In a recent review of sedation scoring systems, De Jonghe and colleagues (25) identified 25 instruments designed to measure consciousness in the ICU setting; however, only three had been tested for reliability and validity in adult ICU patients. Furthermore, desirable features of sedation instruments such as multidisciplinary development, simplicity and ease of use, ease of recall, precise discriminating criteria for each level, sufficient levels for sedative medication titration, measurement of agitation, and rigorous testing of inter-rater reliability and validity in relevant patient populations (1, 24, 25, 27) are lacking in many published instruments.

The Richmond Agitation–Sedation Scale (RASS) was developed in a collaborative effort with practitioners representing critical care physicians, nurses, and pharmacists. RASS is a 10-point scale, with four levels of anxiety or agitation (+1 to +4 [combative]), one level to denote a calm and alert state (0), and 5 levels of sedation (−1 to −5) culminating in unarousable (−5). The values and definitions for each level of agitation and sedation are displayed in Table 1

TABLE 1. Richmond agitation–sedation scale



+4CombativeOvertly combative or violent; immediate danger to staff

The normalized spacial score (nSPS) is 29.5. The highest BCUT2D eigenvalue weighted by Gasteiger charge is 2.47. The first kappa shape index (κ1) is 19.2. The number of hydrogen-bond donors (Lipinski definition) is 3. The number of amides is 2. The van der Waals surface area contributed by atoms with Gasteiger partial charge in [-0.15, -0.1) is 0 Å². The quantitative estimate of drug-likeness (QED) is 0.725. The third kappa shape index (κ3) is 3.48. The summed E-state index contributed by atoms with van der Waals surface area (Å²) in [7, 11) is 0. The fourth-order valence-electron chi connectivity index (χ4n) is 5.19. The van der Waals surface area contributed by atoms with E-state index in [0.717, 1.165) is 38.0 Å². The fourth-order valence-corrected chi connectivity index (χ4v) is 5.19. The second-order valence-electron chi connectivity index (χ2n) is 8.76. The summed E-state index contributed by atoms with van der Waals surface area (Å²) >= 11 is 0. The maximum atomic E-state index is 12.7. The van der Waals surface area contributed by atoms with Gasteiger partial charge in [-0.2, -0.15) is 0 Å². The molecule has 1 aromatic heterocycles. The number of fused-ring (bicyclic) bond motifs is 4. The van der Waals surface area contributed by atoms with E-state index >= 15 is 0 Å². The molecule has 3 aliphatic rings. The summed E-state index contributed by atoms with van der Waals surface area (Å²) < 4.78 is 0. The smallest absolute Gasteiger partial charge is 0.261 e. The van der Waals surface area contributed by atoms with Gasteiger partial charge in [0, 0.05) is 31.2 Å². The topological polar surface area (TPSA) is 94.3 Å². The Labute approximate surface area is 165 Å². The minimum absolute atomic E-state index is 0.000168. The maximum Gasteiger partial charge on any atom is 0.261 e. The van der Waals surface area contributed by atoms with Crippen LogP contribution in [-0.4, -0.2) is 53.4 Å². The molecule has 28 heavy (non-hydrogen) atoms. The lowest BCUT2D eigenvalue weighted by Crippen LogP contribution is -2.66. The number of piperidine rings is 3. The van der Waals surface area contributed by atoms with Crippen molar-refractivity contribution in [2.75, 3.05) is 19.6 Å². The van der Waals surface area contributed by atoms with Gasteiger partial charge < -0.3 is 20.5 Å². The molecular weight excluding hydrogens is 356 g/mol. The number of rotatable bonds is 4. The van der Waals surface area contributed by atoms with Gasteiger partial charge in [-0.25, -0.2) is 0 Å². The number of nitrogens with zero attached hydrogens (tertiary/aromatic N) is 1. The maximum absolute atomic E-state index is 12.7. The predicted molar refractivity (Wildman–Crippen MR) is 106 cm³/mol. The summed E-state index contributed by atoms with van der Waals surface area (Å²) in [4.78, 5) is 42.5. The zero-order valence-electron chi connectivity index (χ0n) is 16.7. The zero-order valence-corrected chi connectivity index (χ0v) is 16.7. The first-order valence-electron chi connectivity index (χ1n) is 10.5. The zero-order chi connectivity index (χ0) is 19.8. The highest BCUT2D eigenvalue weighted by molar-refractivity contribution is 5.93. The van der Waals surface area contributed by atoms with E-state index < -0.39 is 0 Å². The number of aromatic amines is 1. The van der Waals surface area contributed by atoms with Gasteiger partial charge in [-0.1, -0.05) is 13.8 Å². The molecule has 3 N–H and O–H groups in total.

+3Very agitationPulls on or removes tube(s) or catheter(s) or has aggressive behavior
   toward staff
+2AgitatedFrequent nonpurposeful movement or patient–ventilator dyssynchrony
+1RestlessAnxious or apprehensive but movements not aggressive or vigorous
0Alert and calm
−1DrowsyNot fully alert, but has sustained (more than 10 seconds) awakening,
   with eye contact, to voice
−2Light sedationBriefly (less than 10 seconds) awakens with eye contact to voice
−3Moderate sedationAny movement (but no eye contact) to voice
−4Deep sedationNo response to voice, but any movement to physical stimulation
−5UnarousableNo response to voice or physical stimulation
1. Observe patient. Is patient alert and calm (score 0)?
Does patient have behavior that is consistent with restlessness or agitation (score +1 to +4 using the criteria listed above, under DESCRIPTION)?
2. If patient is not alert, in a loud speaking voice state patient's name and direct patient to open eyes and look at speaker. Repeat once if necessary. Can prompt patient to continue looking at speaker.
Patient has eye opening and eye contact, which is sustained for more than 10 seconds (score −1).
Patient has eye opening and eye contact, but this is not sustained for 10 seconds (score −2).
Patient has any movement in response to voice, excluding eye contact (score −3).
3. If patient does not respond to voice, physically stimulate patient by shaking shoulder and then rubbing sternum if there is no response to shaking shoulder.
Patient has any movement to physical stimulation (score −4).